Adriel McDonald had been the last bass of the Decca Ink Spots. In late 1953, he found himself out of a job, when the group quit lead singer Bill Kenny (who was using them less and less by that time). However, Adriel liked being part of a group and started searching around for some new singers.
He wasted no time in recruiting some former gospel singers who'd decided to switch to secular music: Walter Springer (second tenor), Furman Haynes (baritone; he'd been in the 4 Deep Tones), and Benjamin Peay (lead; he was Springer's brother-in-law).
Ah, Benjamin Peay. Just to cut to the chase at the beginning, he would later change his name to "Brook Benton." (When asked, he said that his name was supposed to be pronounced "P. A.," but since no one ever got it right, he took to pronouncing it "pea" himself.) He was born Benjamin Franklin Peay in Camden, South Carolina, on September 19, 1931, the son of the choir director of the Camden Jubilee Singers. This ensured that young Benjamin would be trained in gospel music.
Relocating to New York in 1948, Benny joined Bill Langford's Langfordaires, switching over to the Jerusalem Stars in 1951. (One of the tenors of the Stars at that time was Bill Pinkney, who would go on to become the bass of the Drifters, a job he still holds in 2002.)
During this period, Benny met and formed a friendship with DJ Bill Cook (manager of Roy Hamilton). Also, since the Ink Spots had been managed by the Gale Agency, this is where Adriel took the Sandmen. While there, they met Roy Hamilton (who was also represented by Gale). All of this came together, and Bill Cook brought them to Columbia's Epic subsidiary, home of Roy Hamilton.
This is what Bill Cook had to say about Benny Peay: "In the music business, I've had the honor to work with, and for, many of the great names in entertainment. Roy [Hamilton], of course, was the one I believed in and worked hardest for... but when I first heard [Peay], I knew he had the talent it takes to be a truly sensational star." Cook was an odd bird in the music industry: he seemed to take a genuine interest in the artists and was always fair in his dealings with them.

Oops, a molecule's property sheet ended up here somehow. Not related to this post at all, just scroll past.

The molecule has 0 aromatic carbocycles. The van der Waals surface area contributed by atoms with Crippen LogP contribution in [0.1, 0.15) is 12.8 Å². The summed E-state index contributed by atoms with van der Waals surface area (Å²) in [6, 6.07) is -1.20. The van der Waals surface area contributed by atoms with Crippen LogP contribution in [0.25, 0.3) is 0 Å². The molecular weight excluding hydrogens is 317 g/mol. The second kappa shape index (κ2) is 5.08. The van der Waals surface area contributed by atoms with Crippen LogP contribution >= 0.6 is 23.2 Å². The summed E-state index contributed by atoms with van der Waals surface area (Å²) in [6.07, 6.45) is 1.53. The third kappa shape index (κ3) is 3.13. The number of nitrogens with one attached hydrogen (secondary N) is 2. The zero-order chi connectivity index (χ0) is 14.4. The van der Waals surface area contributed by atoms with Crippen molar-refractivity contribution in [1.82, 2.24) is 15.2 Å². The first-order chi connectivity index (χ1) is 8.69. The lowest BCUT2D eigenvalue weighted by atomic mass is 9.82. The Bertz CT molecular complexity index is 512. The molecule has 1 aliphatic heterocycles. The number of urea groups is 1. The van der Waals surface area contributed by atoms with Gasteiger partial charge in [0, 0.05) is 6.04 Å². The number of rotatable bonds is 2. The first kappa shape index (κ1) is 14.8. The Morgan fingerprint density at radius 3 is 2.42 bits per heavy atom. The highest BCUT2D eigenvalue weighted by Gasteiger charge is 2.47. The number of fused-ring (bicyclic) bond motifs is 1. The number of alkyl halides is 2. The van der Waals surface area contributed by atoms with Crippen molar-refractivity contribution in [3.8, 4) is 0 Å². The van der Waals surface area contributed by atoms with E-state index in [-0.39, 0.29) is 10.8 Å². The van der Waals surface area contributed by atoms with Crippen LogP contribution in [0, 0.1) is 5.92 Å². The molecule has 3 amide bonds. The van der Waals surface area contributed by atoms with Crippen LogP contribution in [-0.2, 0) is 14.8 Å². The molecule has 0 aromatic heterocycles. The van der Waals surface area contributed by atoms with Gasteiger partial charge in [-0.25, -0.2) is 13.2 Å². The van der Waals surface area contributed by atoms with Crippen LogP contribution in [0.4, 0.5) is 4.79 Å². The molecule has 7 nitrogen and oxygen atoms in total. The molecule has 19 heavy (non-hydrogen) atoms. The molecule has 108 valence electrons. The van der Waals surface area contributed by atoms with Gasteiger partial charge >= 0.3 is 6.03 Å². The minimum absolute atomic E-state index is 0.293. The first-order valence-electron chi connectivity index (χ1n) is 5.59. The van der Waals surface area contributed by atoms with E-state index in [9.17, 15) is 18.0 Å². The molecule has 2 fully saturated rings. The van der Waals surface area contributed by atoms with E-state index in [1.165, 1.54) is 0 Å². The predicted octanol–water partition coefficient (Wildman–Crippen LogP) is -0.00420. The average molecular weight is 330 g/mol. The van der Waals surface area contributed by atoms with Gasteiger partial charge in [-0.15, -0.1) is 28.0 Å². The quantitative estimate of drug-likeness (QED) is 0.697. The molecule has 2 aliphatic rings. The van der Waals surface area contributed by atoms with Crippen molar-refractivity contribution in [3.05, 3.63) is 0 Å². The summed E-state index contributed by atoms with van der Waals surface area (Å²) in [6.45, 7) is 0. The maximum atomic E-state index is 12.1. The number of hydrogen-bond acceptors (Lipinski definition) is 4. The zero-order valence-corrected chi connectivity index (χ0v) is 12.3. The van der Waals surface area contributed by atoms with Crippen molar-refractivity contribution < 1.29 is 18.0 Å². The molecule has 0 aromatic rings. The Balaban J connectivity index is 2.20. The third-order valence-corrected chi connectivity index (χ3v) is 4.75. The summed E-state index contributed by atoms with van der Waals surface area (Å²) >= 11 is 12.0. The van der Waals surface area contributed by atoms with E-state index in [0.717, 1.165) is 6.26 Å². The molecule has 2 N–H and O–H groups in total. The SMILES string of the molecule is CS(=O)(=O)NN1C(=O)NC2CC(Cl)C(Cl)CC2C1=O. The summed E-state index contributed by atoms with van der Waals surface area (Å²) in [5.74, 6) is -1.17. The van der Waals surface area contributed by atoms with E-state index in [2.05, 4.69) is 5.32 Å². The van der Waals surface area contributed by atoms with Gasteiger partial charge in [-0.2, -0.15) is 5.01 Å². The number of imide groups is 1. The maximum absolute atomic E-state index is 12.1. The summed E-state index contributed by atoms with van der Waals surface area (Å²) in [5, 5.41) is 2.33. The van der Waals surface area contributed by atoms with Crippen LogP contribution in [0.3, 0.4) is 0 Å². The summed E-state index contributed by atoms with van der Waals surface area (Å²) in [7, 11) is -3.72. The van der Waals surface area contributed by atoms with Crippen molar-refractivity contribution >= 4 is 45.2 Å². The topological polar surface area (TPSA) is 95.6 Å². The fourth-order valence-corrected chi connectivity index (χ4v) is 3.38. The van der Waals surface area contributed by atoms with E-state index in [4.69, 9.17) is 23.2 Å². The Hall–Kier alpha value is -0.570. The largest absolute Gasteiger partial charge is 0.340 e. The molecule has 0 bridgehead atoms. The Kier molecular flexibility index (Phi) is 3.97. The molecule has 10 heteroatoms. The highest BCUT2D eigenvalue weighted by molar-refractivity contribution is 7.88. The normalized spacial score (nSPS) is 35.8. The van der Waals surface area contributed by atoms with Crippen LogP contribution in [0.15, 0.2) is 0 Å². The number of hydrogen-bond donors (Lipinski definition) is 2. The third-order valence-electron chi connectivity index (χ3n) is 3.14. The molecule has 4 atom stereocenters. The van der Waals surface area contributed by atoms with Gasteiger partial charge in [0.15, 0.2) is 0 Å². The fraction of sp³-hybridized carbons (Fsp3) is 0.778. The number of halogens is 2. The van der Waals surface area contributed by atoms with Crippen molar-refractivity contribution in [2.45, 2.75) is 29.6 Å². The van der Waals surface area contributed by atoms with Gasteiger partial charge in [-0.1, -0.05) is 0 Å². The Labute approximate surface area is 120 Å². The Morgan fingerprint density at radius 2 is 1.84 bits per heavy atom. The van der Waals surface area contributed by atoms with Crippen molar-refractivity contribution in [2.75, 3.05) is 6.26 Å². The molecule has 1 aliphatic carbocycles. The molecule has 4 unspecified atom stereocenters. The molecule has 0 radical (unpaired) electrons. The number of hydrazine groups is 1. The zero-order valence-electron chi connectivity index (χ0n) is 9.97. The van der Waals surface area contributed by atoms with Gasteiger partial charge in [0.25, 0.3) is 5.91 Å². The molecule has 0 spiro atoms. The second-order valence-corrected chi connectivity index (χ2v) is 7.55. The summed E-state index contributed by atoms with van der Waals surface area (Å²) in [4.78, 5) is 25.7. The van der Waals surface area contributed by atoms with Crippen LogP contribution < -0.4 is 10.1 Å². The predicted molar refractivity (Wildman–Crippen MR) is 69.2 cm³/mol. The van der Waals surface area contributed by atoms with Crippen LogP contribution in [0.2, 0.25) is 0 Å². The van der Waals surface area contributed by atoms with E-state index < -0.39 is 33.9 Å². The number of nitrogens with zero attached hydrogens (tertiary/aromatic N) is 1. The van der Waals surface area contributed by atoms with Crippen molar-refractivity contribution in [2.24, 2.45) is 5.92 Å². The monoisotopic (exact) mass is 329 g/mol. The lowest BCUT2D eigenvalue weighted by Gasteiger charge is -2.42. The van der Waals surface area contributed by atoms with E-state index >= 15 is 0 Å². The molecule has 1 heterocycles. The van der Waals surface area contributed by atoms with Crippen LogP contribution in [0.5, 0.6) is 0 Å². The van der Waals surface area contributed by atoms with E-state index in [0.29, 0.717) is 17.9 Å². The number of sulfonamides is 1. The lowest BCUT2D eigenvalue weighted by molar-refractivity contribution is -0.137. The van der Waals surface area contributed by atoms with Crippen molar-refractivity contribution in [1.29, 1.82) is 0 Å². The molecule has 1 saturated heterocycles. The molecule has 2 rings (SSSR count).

Epic announced the signing of the Sandmen in December 1954 (the 6-month contract was signed on the 13th) and on December 14, they recorded three songs at the Columbia studios in New York: "When I Grow Too Old To Dream," "Somebody To Love," and "I Could Have Told You" (all led by Benny Peay); Quincy Jones was the arranger and orchestra leader for the session. ("Somebody To Love" had been written by Bill Cook, "When I Grow Too Old To Dream" had been written by Oscar Hammerstein and Sigmund Romberg, and "I Could Have Told You" would become a minor chart hit for Frank Sinatra in a few months.)
When it came time to issue some sides, Columbia opted to place them on its Okeh subsidiary rather than on Epic (meaning that they regarded them as pure R&B, with little chance to hit the Pop charts). "When I Grow Too Old To Dream" and "Somebody To Love" were released in February 1955, and reviewed (both "good") on February 19. Other reviews that week went to Chuck Willis' "Lawdy Miss Mary," the Robins' "Whadaya Want," Linda Hayes & Platters' "Oochi Pachi," Arthur Lee Maye & Crowns' "Oochie Pachie," the Feathers' "I Need A Girl," Bobby Relf & Laurels' "Farewell," Johnny Fuller's "Johnny Ace's Last Letter," and the Street Singers' "Caldonia's Mambo."
With a record out, they got a few appearances in New Jersey (home of Bill Cook) and Pennsylvania; a grand total of three. A planned tour, as backup group to Savannah Churchill, fell through.
By that time, the Sandmen had been back to the studio. On February 4, they'd been brought in to provide backup for songwriter/singer Lincoln Chase [future writer of "Jim Dandy"] on "That's All I Need," "I'm Sure," "The Message," and "Things Money Can't Buy." "That's All I Need" and "The Message" were released on the prestigious Columbia label in April.
On April 21, they backed up another singer/songwriter, Chuck Willis, on "I Can Tell" (they weren't on the flip, "One More Break"). These tunes were issued in May and both were rated "good" on May 28, along with Varetta Dillard's "Promise Mr. Thomas," the Solitaires' "My Dear," the Varieteers' "Call My Gal, Miss Jones," the Rhythm Aces' "Whisper To Me," and the Starlings' "A-loo, A-loo."